# 10.7 Corrosion

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By the end of this section, you will be able to:
• Define corrosion
• List some of the methods used to prevent or slow corrosion

Corrosion is usually defined as the degradation of metals due to an electrochemical process. The formation of rust on iron, tarnish on silver, and the blue-green patina that develops on copper are all examples of corrosion. The total cost of corrosion in the United States is significant, with estimates in excess of half a trillion dollars a year.

## Statue of liberty: changing colors

The Statue of Liberty is a landmark every American recognizes. The Statue of Liberty is easily identified by its height, stance, and unique blue-green color ( [link] ). When this statue was first delivered from France, its appearance was not green. It was brown, the color of its copper “skin.” So how did the Statue of Liberty change colors? The change in appearance was a direct result of corrosion. The copper that is the primary component of the statue slowly underwent oxidation from the air. The oxidation-reduction reactions of copper metal in the environment occur in several steps. Copper metal is oxidized to copper(I) oxide (Cu 2 O), which is red, and then to copper(II) oxide, which is black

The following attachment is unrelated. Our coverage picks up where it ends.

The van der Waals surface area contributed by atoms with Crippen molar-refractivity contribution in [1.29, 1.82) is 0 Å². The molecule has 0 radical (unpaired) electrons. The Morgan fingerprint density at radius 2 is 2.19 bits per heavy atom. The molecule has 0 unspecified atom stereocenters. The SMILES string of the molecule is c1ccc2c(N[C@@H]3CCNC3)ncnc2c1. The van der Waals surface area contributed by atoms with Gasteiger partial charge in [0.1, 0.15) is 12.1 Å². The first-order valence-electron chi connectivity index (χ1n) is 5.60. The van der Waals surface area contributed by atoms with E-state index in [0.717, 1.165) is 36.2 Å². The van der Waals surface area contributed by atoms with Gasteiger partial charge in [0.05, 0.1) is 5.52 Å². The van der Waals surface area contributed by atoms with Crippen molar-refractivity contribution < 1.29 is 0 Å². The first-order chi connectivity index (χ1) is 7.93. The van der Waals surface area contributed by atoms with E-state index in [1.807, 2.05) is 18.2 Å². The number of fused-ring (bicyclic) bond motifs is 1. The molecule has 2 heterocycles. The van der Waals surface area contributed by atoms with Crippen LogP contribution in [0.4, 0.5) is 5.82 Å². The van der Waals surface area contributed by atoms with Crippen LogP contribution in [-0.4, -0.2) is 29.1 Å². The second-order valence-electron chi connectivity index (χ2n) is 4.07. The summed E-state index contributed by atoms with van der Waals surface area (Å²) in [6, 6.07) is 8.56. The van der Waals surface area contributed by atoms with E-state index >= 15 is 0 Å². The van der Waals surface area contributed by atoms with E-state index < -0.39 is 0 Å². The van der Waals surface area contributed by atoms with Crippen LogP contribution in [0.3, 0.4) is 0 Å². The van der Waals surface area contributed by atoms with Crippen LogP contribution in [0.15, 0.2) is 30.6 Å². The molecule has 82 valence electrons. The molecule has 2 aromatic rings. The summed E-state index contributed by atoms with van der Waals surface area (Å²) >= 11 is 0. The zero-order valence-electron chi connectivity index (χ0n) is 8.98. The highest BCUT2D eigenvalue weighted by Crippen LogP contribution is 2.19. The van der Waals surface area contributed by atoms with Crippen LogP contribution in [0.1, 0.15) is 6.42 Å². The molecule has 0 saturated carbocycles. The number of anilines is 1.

$\text{2Cu}\left(s\right)+\phantom{\rule{0.2em}{0ex}}\frac{1}{2}{\text{O}}_{2}\left(g\right)\phantom{\rule{0.2em}{0ex}}⟶\phantom{\rule{0.2em}{0ex}}{\text{Cu}}_{2}\text{O}\left(s\right)\phantom{\rule{5em}{0ex}}\left(\text{red}\right)$
${\text{Cu}}_{2}\text{O}\left(s\right)+\phantom{\rule{0.2em}{0ex}}\frac{1}{2}\phantom{\rule{0.2em}{0ex}}{\text{O}}_{2}\left(g\right)\phantom{\rule{0.2em}{0ex}}⟶\phantom{\rule{0.2em}{0ex}}\text{2CuO}\left(s\right)\phantom{\rule{5em}{0ex}}\left(\text{black}\right)$

Coal, which was often high in sulfur, was burned extensively in the early part of the last century. As a result, sulfur trioxide, carbon dioxide, and water all reacted with the CuO